Characterising the motivational orientation of students in higher education: A naturalistic study in three Hong Kong universities
You are here
Kember, DR and Hong, C and Ho, A, Characterising the motivational orientation of students in higher education: A naturalistic study in three Hong Kong universities, British Journal of Educational Psychology, 78 pp. 313-329. ISSN 0007-0998 (2008) [Refereed Article]
Copyright 2008 The British Psychological Society
Background. Consideration of motivation in higher education has often been drawn upon theories and research that were based upon school or workplace studies. Aims. This paper reports an open naturalistic study to better characterize the motivational orientation of students in higher education. Method. Open semi-structured individual interviews were conducted with 36 students from three universities in Hong Kong. The analysis used an exploratory grounded theory approach. Results. Motivation was characterized as a framework with six continua with positive and negative poles. On enrolment, students had positions on the six facets of motivation, which shifted as they progressed through their degree, according to perceptions of their teaching and learning environment. The positive poles of the six continua were given labels: compliance, individual goal setting, interest, career, sense of belonging and university lifestyle. Conclusion. The formulation of motivational orientation is consistent with contemporary social cognitive theories of motivation in that it has been characterized as a multifaceted phenomenon, with students expressing context-dependent multiple motives. © 2008 The British Psychological Society.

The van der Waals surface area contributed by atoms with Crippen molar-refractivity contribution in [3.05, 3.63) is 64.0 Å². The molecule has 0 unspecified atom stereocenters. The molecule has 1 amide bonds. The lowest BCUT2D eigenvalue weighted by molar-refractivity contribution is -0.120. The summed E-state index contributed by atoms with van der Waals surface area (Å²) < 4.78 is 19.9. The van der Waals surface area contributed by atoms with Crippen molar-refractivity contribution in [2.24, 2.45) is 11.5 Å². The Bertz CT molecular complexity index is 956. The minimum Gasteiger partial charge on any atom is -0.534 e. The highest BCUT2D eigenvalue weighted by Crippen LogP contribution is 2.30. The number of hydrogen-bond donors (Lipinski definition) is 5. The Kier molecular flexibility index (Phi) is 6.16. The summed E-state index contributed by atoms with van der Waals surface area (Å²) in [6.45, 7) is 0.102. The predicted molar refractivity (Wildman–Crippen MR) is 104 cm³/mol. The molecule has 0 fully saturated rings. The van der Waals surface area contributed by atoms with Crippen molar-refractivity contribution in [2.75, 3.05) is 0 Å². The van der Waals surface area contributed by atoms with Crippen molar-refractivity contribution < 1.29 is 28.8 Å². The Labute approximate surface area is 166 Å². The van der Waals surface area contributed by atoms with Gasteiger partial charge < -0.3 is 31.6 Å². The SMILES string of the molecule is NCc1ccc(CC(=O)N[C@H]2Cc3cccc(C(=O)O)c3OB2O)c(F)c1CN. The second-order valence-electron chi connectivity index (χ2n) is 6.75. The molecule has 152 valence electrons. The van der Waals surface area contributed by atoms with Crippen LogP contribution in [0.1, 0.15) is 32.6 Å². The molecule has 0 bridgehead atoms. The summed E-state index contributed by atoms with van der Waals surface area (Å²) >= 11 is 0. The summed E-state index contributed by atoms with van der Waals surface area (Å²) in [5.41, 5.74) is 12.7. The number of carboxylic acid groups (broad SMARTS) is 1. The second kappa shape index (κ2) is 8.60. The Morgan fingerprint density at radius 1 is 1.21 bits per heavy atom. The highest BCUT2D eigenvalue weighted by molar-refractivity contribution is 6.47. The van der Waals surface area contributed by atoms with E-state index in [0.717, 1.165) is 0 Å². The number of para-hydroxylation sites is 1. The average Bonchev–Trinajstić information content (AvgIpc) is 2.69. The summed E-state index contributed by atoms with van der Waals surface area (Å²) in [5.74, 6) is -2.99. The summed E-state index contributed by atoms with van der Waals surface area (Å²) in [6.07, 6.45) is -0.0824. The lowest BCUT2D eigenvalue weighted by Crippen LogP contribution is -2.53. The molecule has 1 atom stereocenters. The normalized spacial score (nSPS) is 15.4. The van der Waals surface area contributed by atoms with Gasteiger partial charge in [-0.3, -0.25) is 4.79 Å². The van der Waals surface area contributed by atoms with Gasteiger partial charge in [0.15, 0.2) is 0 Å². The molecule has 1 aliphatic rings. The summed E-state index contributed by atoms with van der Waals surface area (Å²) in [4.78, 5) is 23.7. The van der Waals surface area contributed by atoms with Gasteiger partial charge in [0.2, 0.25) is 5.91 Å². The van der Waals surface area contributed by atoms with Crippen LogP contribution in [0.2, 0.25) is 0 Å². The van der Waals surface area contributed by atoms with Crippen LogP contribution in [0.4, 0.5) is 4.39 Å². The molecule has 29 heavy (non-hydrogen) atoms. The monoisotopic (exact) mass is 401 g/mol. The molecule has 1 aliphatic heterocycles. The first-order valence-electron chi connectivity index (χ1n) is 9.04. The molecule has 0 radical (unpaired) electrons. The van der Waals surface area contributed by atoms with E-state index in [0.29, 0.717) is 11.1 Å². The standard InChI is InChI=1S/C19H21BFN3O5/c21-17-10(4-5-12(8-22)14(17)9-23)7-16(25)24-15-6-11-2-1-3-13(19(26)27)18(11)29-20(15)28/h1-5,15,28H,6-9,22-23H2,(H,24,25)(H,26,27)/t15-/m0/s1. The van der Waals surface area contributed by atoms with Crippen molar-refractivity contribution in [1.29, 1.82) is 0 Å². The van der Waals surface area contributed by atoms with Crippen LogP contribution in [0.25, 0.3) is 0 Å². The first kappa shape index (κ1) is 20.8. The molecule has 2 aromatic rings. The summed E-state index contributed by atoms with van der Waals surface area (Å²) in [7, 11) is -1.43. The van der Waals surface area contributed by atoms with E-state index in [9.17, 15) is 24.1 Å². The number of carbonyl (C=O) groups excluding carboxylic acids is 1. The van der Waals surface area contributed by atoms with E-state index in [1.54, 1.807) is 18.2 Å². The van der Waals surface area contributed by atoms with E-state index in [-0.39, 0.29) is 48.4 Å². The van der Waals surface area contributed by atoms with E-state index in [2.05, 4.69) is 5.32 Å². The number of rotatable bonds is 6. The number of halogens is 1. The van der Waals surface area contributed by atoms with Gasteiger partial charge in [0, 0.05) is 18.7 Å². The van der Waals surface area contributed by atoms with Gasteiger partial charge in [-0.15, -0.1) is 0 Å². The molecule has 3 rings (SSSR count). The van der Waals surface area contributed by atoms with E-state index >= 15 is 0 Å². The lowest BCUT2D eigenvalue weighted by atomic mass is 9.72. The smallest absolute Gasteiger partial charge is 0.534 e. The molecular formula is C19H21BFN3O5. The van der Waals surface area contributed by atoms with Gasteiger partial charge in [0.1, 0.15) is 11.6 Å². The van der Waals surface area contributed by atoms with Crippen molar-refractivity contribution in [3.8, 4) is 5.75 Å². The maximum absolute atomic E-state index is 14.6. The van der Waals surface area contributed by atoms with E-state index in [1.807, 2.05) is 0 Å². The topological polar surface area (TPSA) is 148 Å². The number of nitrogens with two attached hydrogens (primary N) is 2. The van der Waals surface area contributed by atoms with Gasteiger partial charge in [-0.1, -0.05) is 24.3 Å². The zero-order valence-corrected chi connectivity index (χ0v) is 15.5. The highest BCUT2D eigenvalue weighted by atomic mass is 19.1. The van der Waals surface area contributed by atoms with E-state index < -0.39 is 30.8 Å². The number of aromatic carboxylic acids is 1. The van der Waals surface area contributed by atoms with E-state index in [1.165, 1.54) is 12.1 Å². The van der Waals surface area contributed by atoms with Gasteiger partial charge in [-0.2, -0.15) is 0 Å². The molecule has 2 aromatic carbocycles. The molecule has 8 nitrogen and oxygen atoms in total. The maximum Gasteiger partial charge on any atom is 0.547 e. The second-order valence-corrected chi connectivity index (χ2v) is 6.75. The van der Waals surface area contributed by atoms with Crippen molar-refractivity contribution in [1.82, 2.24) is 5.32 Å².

Repository Staff Only:
item control page